RCGP President Kamila Hawthorne outside 10 Downing Street

College urges Government to take action to secure the future of general practice

Published on 27 April 2023

Last winter was one of the most challenging ever faced by GPs and health professionals across the NHS - and the RCGP has called on Government for tangible solutions and to stop simply ‘papering over the cracks’

Fit for the Future: GP Pressures Report 2023 asked GPs and their staff teams to measure the scale of crisis facing general practice and for their ideas about what is needed to address workforce and workload pressures in the short and the long-term.

Cartoon of two builders standing in front of a building, where a broken sign is meant to read "GP surgery". One builder says, "Remember, we've been told just to paper over the cracks..."
Martin Rowson

More than a quarter (26.7%) of respondents told the College they feared their practice would be forced to close, with almost 90% citing unmanageable workload pressures as a reason; while 65% said it was because of a GP partner leaving and 63% said it was because of a shortage of salaried GPs.

Graphic of four people with 1 greyed out, to demonstrate 1 in 4
Almost 1 in 4 respondents said that their practice was in danger of closing because of unmanageable workload and rising demand

More than half (57%) of respondents said they did not access the Government’s winter support and funding because of a lack of flexibility in what it could be used for, and 35% because of the arduous form-filling involved in applying for it.

Over half (55%) of GP staff said that at least one of their appointment booking systems, either via phone or online, were not fit for purpose.

Taking these stark results into account, the College called on the Government to take five urgent measures:

  • A commitment to a properly funded plan to enable general practice to respond to surges in demand as they occur;
  • Investment in GP practices’ IT and telephone systems, and the support they need to implement upgrades;
  • The urgent roll-out of new and improved, properly funded retention schemes that halt the decline in the GP workforce;
  • A reduction in unnecessary box ticking requirements and unnecessary workload to free up GPs’ time for patient care;
  • A new public education campaign designed by patients and healthcare professionals to advise patients when and how to self-manage illness and when to access general practice or other services.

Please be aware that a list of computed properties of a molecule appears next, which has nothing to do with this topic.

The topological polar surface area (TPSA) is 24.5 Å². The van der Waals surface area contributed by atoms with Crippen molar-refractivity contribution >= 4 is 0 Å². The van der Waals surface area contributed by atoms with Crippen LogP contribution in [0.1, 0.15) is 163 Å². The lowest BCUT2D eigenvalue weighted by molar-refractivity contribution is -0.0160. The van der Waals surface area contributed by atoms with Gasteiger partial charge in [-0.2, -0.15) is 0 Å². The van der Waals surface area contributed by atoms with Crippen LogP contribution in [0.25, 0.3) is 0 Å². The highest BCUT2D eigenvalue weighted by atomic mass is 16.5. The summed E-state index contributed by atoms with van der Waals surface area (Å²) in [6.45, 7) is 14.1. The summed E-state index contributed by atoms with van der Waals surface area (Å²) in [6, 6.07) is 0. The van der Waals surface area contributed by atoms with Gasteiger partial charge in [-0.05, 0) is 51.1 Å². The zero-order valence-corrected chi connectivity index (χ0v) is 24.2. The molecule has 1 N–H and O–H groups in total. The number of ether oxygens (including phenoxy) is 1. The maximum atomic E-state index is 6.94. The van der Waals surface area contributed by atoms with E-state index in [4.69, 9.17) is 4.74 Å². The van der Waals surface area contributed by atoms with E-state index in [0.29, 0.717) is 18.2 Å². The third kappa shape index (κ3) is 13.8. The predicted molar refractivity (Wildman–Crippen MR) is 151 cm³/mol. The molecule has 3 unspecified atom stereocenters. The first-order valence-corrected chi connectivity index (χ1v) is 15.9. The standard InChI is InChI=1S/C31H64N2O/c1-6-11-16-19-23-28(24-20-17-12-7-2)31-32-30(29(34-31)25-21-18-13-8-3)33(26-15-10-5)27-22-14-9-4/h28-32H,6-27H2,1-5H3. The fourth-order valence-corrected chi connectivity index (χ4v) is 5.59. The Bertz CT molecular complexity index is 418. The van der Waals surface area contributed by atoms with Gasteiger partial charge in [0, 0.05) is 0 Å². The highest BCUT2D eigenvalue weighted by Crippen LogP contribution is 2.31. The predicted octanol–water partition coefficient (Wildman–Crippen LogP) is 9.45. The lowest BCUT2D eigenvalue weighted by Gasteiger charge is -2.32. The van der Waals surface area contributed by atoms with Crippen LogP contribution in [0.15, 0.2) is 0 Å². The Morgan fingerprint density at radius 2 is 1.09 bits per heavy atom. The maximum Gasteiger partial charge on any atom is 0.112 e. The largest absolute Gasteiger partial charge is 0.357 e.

Pie chart demonstrating 65%
65% of staff who said their practice was at risk of closing over the next few months cited the issue of GP partners leaving, 63% said shortage of salaried GPs was a factor

When launched, the report achieved widespread national print and broadcast coverage promoting the excellent patient care delivered by our members and their teams in the face of intense workload and workforce pressures.

RCGP Chair Kamila Hawthorne spoke to Press Association leading to coverage in The Times, ITV News, the Independent, the Metro, Mail Online, the Daily Star and more than 200 regional and online titles. She was also interviewed by Sky News, Times Radio and LBC News.

Kamila said: "We need to see efforts not only to recruit more GPs but keep the ones we have in the profession longer - and not just those considering retirement, but those earlier in their careers, as well.

"We need a sustained increase in funding for general practice, without the caveats and inflexibility that often come attached.

Pie chart demonstrating 57%
57% of general practice staff said they have not accessed winter support and funding because of a lack of flexibility in what the funding can be used for

“Without general practice, the NHS won't survive. GPs and our teams make the vast majority of patient contacts in the NHS and in doing so, we keep the health service sustainable – but we’re struggling and we’re worth fighting for.”

Since the launch, the College has kept up the pressure by writing to Chancellor, Jeremy Hunt, ahead of the Spring Budget, urging him to use the opportunity to provide urgent investment in GP recruitment and retention.

It’s also asking GPs in England to write to their MPs and ask the Secretary of State for Health and Social Care Steve Barclay to ensure next winter is not like the last. More than 1,300 GPs have already done this, and it isn’t too late – you can use our easy tool to join them.

Pie chart demonstrating 35%
35% of general practice staff said they have not accessed winter support and funding because of a lengthy or difficult application process

The College has also been influencing at a local level by running a series of Faculty events, bringing together local MPs, Integrated Care System leads and Faculty members to discuss potential solutions to the pressures GP teams are working under and the impact this is having on patients.